The Singh couple owns almost 200 nali (10 lakh sq ft) of land, but these days Surma Devi’s concern is to protect her small onion field outside the hut from monkeys. “Stay away for some time… I’ve to take out onions before they (monkeys) destroy the turf,” she says in a native Gharwali language.
In fact, the neighbouring villages of Chandauli, like Thangardhar, Amtola, Kismolya and Thanmool, perched high on the slopes, too, have been witnessing exodus of families for the past many years.
Birender Das, the headman of these villages, admits people have been migrating from the hills over the last few years. “Despite our hamlet being a cluster of small villages, more than 50 families have migrated so far. The situation is such that in some villages if a person dies there aren’t enough shoulders to carry him/her to the cremation ground.”
There are some villages where the total number of residents does not add up to double digits. For example, the population in Silar, Kotmahadevsen and Dalegar, close to Pauri town in Kaljikhal block, runs in single digits, mostly children and the elderly. Only one person is left in Baluni village.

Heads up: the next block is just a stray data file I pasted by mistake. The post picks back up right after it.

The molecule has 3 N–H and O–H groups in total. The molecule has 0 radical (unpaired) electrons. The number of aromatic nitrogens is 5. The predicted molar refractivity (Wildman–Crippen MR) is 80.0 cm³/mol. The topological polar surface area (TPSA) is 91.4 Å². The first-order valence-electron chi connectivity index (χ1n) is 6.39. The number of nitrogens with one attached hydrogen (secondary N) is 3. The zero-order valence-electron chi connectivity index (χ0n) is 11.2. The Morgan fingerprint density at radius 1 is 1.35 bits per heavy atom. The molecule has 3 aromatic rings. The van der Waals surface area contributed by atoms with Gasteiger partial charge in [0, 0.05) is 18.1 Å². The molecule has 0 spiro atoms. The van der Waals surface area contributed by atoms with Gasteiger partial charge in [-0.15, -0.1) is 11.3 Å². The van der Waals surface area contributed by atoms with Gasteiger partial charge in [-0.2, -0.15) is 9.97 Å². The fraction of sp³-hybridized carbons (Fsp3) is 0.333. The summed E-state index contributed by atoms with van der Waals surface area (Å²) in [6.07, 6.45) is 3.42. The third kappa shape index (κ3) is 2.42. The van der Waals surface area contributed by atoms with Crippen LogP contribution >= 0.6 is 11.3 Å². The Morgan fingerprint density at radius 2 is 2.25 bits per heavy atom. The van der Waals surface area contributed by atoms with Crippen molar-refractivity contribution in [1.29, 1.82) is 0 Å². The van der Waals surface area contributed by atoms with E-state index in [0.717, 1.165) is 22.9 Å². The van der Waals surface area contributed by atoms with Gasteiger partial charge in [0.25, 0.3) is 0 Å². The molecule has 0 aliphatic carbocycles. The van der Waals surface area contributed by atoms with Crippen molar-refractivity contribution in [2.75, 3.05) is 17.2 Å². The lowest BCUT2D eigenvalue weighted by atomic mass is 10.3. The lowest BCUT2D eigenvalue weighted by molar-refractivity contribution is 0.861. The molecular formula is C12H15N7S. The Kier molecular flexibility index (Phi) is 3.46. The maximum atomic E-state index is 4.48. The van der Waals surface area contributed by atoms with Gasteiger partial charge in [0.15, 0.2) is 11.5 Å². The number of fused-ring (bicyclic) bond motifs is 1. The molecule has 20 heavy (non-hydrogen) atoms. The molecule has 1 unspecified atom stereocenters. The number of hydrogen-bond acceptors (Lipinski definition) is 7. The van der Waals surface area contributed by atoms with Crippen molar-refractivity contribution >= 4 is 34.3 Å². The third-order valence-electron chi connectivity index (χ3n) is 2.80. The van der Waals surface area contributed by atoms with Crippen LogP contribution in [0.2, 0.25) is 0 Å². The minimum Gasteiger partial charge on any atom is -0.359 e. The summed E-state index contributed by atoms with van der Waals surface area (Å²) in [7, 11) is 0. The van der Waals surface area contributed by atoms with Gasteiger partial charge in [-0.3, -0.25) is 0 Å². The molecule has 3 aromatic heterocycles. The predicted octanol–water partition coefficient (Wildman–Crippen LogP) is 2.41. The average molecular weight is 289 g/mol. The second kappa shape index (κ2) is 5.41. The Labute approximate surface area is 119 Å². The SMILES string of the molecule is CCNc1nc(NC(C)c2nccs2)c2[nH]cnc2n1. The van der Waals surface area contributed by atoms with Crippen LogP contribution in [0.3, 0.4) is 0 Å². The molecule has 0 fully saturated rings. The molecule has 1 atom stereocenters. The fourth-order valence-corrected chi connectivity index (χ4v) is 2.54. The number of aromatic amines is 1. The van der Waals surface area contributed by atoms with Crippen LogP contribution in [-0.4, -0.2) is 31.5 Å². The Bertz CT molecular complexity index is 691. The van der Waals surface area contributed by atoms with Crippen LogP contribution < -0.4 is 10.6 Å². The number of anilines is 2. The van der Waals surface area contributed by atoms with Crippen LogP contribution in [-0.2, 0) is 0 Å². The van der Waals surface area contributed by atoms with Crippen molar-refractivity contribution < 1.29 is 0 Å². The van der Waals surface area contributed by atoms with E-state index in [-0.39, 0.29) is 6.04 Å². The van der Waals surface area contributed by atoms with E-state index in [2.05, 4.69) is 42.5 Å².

Almost 185 km east of Dehradun, the situation in the villages of Rudraprayag district is the same. The village of Barsu, 5 km from Rudraprayag town, is deserted. The scenic village was once home to more than 60 families. Today, it is called Bhutya Gao by locals who seldom go there. The abandoned village sends a chill down the spine.
ATTEMPTS TO persuade other locals to visit Barsu seldom work here. For the first three-and-a-half-kilometres, a newly laid road takes a visitor to the edge of the mountain from where a dirt track, followed by a rocky path inside the forests, ends up at the outer rim of Barsu village. However, just before the village starts, thorny branches and a huge burnt tree trunk carefully placed in the middle of the path act as blockades at two places. Ever since the last family – of one Arvind Semwal, an armyman — left Barsu in the summer of 2010, no one has visited the ‘ghost’ village.
One can see huge rusted locks hanging on the doors. Structures left behind include nicely wood-worked traditional houses, an abandoned temple, cattle sheds and several water tanks now overrun by creepers and shrubs. The cattle sheds are now used by sloth-bears and leopards during the rains.
Nearby villages like Cham Gudhera, Gwar, Bauntha and Ghaniyalka, too, are witnessing mass migration of villagers. In fact, Jhakoli village, which is 60 km from Rudraprayag, has witnessed almost 30 villages turning into haunted hamlets.